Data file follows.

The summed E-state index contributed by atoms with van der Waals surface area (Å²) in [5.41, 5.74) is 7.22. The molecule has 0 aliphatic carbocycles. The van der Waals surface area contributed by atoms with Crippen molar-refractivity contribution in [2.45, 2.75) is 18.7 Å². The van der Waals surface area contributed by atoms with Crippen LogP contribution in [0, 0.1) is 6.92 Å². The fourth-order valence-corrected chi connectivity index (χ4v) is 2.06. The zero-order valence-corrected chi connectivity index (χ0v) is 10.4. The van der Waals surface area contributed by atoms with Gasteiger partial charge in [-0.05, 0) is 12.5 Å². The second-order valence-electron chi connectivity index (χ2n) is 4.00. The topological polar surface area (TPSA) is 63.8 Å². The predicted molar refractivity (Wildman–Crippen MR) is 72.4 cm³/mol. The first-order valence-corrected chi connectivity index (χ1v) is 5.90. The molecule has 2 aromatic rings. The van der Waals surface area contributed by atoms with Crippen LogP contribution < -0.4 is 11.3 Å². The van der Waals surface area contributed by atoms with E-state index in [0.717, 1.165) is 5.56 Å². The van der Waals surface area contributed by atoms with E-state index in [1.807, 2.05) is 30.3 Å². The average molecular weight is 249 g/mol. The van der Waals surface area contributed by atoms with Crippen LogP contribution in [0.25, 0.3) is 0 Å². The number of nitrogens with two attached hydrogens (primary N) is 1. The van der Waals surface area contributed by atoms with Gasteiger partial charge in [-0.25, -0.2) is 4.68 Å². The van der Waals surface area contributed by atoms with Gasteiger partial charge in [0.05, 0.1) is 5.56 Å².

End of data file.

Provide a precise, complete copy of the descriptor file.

The summed E-state index contributed by atoms with van der Waals surface area (Å²) in [5.41, 5.74) is 7.22. The molecule has 0 aliphatic carbocycles. The van der Waals surface area contributed by atoms with Crippen molar-refractivity contribution in [2.45, 2.75) is 18.7 Å². The van der Waals surface area contributed by atoms with Crippen LogP contribution in [0, 0.1) is 6.92 Å². The fourth-order valence-corrected chi connectivity index (χ4v) is 2.06. The zero-order valence-corrected chi connectivity index (χ0v) is 10.4. The van der Waals surface area contributed by atoms with Gasteiger partial charge in [-0.05, 0) is 12.5 Å². The second-order valence-electron chi connectivity index (χ2n) is 4.00. The topological polar surface area (TPSA) is 63.8 Å². The predicted molar refractivity (Wildman–Crippen MR) is 72.4 cm³/mol. The first-order valence-corrected chi connectivity index (χ1v) is 5.90. The molecule has 2 aromatic rings. The van der Waals surface area contributed by atoms with Crippen LogP contribution < -0.4 is 11.3 Å². The van der Waals surface area contributed by atoms with E-state index in [0.717, 1.165) is 5.56 Å². The van der Waals surface area contributed by atoms with E-state index in [1.807, 2.05) is 30.3 Å². The average molecular weight is 249 g/mol. The van der Waals surface area contributed by atoms with Crippen LogP contribution in [0.25, 0.3) is 0 Å². The number of nitrogens with two attached hydrogens (primary N) is 1. The van der Waals surface area contributed by atoms with Gasteiger partial charge in [-0.25, -0.2) is 4.68 Å². The van der Waals surface area contributed by atoms with Gasteiger partial charge in [0.05, 0.1) is 5.56 Å².